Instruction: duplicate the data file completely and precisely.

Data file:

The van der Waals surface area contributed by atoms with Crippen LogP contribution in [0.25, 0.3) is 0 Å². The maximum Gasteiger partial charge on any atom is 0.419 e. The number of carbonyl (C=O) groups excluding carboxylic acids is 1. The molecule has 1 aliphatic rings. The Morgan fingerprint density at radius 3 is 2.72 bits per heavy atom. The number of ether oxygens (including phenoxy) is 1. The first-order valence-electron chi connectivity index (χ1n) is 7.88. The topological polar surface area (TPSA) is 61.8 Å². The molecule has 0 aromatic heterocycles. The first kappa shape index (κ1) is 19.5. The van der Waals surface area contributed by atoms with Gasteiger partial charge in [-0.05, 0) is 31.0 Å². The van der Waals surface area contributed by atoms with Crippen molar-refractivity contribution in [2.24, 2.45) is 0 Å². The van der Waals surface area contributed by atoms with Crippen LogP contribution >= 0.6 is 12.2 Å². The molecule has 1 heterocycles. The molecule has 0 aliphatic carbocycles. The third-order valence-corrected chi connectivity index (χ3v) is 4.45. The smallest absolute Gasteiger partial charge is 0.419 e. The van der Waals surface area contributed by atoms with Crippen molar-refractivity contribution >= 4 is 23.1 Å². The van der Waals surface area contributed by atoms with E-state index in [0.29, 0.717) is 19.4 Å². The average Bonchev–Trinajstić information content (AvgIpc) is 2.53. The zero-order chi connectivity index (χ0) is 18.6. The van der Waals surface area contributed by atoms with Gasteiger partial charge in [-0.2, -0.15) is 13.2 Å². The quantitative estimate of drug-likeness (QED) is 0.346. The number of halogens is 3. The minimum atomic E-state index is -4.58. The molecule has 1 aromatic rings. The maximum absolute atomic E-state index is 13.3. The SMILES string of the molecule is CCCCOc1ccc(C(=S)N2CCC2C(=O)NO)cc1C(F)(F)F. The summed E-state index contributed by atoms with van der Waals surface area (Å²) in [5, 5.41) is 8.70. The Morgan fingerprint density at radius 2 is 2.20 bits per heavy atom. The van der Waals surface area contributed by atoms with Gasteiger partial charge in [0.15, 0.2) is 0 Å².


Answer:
The van der Waals surface area contributed by atoms with Crippen LogP contribution in [0.25, 0.3) is 0 Å². The maximum Gasteiger partial charge on any atom is 0.419 e. The number of carbonyl (C=O) groups excluding carboxylic acids is 1. The molecule has 1 aliphatic rings. The Morgan fingerprint density at radius 3 is 2.72 bits per heavy atom. The number of ether oxygens (including phenoxy) is 1. The first-order valence-electron chi connectivity index (χ1n) is 7.88. The topological polar surface area (TPSA) is 61.8 Å². The molecule has 0 aromatic heterocycles. The first kappa shape index (κ1) is 19.5. The van der Waals surface area contributed by atoms with Gasteiger partial charge in [-0.05, 0) is 31.0 Å². The van der Waals surface area contributed by atoms with Crippen molar-refractivity contribution in [2.24, 2.45) is 0 Å². The van der Waals surface area contributed by atoms with Crippen LogP contribution >= 0.6 is 12.2 Å². The molecule has 1 heterocycles. The molecule has 0 aliphatic carbocycles. The third-order valence-corrected chi connectivity index (χ3v) is 4.45. The smallest absolute Gasteiger partial charge is 0.419 e. The van der Waals surface area contributed by atoms with Crippen molar-refractivity contribution >= 4 is 23.1 Å². The van der Waals surface area contributed by atoms with E-state index in [0.29, 0.717) is 19.4 Å². The average Bonchev–Trinajstić information content (AvgIpc) is 2.53. The zero-order chi connectivity index (χ0) is 18.6. The van der Waals surface area contributed by atoms with Gasteiger partial charge in [-0.2, -0.15) is 13.2 Å². The quantitative estimate of drug-likeness (QED) is 0.346. The number of halogens is 3. The minimum atomic E-state index is -4.58. The molecule has 1 aromatic rings. The maximum absolute atomic E-state index is 13.3. The SMILES string of the molecule is CCCCOc1ccc(C(=S)N2CCC2C(=O)NO)cc1C(F)(F)F. The summed E-state index contributed by atoms with van der Waals surface area (Å²) in [5, 5.41) is 8.70. The Morgan fingerprint density at radius 2 is 2.20 bits per heavy atom. The van der Waals surface area contributed by atoms with Gasteiger partial charge in [0.15, 0.2) is 0 Å².